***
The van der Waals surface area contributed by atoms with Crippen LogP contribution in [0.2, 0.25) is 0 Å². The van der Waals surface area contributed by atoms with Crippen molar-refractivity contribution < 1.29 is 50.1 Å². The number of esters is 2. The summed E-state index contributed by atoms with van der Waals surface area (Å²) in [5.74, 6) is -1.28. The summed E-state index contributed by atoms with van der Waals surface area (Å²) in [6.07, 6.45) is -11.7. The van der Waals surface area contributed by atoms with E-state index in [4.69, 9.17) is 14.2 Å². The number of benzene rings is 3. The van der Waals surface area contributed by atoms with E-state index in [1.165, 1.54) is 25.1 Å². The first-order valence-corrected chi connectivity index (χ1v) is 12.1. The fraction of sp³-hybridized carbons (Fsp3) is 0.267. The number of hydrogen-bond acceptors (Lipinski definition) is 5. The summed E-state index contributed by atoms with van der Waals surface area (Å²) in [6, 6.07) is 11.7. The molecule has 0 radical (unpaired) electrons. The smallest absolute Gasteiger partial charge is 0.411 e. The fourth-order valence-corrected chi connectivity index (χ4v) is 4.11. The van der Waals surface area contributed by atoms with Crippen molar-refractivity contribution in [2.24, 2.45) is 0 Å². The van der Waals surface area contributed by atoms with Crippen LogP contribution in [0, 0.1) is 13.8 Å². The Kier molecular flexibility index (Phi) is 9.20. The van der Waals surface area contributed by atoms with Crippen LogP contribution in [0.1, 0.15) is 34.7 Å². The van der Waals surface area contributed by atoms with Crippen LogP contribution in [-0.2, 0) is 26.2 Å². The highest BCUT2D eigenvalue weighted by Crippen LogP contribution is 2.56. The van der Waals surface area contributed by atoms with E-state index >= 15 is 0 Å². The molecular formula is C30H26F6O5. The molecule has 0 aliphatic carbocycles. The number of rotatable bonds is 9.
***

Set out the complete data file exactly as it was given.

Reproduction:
The van der Waals surface area contributed by atoms with Crippen LogP contribution in [0.2, 0.25) is 0 Å². The van der Waals surface area contributed by atoms with Crippen molar-refractivity contribution < 1.29 is 50.1 Å². The number of esters is 2. The summed E-state index contributed by atoms with van der Waals surface area (Å²) in [5.74, 6) is -1.28. The summed E-state index contributed by atoms with van der Waals surface area (Å²) in [6.07, 6.45) is -11.7. The van der Waals surface area contributed by atoms with E-state index in [4.69, 9.17) is 14.2 Å². The number of benzene rings is 3. The van der Waals surface area contributed by atoms with E-state index in [1.165, 1.54) is 25.1 Å². The first-order valence-corrected chi connectivity index (χ1v) is 12.1. The fraction of sp³-hybridized carbons (Fsp3) is 0.267. The number of hydrogen-bond acceptors (Lipinski definition) is 5. The summed E-state index contributed by atoms with van der Waals surface area (Å²) in [6, 6.07) is 11.7. The molecule has 0 radical (unpaired) electrons. The smallest absolute Gasteiger partial charge is 0.411 e. The fourth-order valence-corrected chi connectivity index (χ4v) is 4.11. The van der Waals surface area contributed by atoms with Crippen molar-refractivity contribution in [2.24, 2.45) is 0 Å². The van der Waals surface area contributed by atoms with Crippen LogP contribution in [0, 0.1) is 13.8 Å². The Kier molecular flexibility index (Phi) is 9.20. The van der Waals surface area contributed by atoms with Crippen LogP contribution in [0.1, 0.15) is 34.7 Å². The van der Waals surface area contributed by atoms with Crippen LogP contribution in [-0.2, 0) is 26.2 Å². The highest BCUT2D eigenvalue weighted by Crippen LogP contribution is 2.56. The van der Waals surface area contributed by atoms with E-state index >= 15 is 0 Å². The molecular formula is C30H26F6O5. The molecule has 0 aliphatic carbocycles. The number of rotatable bonds is 9.